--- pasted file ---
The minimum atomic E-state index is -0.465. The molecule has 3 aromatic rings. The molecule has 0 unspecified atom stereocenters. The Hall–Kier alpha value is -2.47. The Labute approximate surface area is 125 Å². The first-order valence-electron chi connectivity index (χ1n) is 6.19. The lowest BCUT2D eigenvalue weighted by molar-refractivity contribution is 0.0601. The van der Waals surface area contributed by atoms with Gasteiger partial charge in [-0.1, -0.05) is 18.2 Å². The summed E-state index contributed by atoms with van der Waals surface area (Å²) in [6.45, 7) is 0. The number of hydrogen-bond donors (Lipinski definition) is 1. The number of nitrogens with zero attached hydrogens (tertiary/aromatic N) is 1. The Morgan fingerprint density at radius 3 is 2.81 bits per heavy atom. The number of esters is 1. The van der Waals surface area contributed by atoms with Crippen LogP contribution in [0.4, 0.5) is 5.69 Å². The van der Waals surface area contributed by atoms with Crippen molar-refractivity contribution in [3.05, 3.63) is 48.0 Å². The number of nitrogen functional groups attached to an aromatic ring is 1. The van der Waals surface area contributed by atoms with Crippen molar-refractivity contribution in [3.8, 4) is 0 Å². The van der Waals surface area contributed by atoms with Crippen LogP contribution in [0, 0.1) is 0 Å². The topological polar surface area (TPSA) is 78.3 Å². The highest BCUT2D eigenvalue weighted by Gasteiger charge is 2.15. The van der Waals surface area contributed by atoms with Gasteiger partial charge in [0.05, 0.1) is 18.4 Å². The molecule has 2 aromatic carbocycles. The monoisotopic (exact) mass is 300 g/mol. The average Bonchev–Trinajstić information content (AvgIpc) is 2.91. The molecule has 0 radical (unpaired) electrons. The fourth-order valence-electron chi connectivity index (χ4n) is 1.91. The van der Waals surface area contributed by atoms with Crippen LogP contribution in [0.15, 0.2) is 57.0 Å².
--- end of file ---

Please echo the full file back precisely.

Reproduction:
The minimum atomic E-state index is -0.465. The molecule has 3 aromatic rings. The molecule has 0 unspecified atom stereocenters. The Hall–Kier alpha value is -2.47. The Labute approximate surface area is 125 Å². The first-order valence-electron chi connectivity index (χ1n) is 6.19. The lowest BCUT2D eigenvalue weighted by molar-refractivity contribution is 0.0601. The van der Waals surface area contributed by atoms with Gasteiger partial charge in [-0.1, -0.05) is 18.2 Å². The summed E-state index contributed by atoms with van der Waals surface area (Å²) in [6.45, 7) is 0. The number of hydrogen-bond donors (Lipinski definition) is 1. The number of nitrogens with zero attached hydrogens (tertiary/aromatic N) is 1. The Morgan fingerprint density at radius 3 is 2.81 bits per heavy atom. The number of esters is 1. The van der Waals surface area contributed by atoms with Crippen LogP contribution in [0.4, 0.5) is 5.69 Å². The van der Waals surface area contributed by atoms with Crippen molar-refractivity contribution in [3.05, 3.63) is 48.0 Å². The number of nitrogen functional groups attached to an aromatic ring is 1. The van der Waals surface area contributed by atoms with Crippen molar-refractivity contribution in [3.8, 4) is 0 Å². The van der Waals surface area contributed by atoms with Crippen LogP contribution in [0, 0.1) is 0 Å². The topological polar surface area (TPSA) is 78.3 Å². The highest BCUT2D eigenvalue weighted by Gasteiger charge is 2.15. The van der Waals surface area contributed by atoms with Gasteiger partial charge in [0.05, 0.1) is 18.4 Å². The molecule has 2 aromatic carbocycles. The monoisotopic (exact) mass is 300 g/mol. The average Bonchev–Trinajstić information content (AvgIpc) is 2.91. The molecule has 0 radical (unpaired) electrons. The fourth-order valence-electron chi connectivity index (χ4n) is 1.91. The van der Waals surface area contributed by atoms with Crippen LogP contribution in [0.15, 0.2) is 57.0 Å².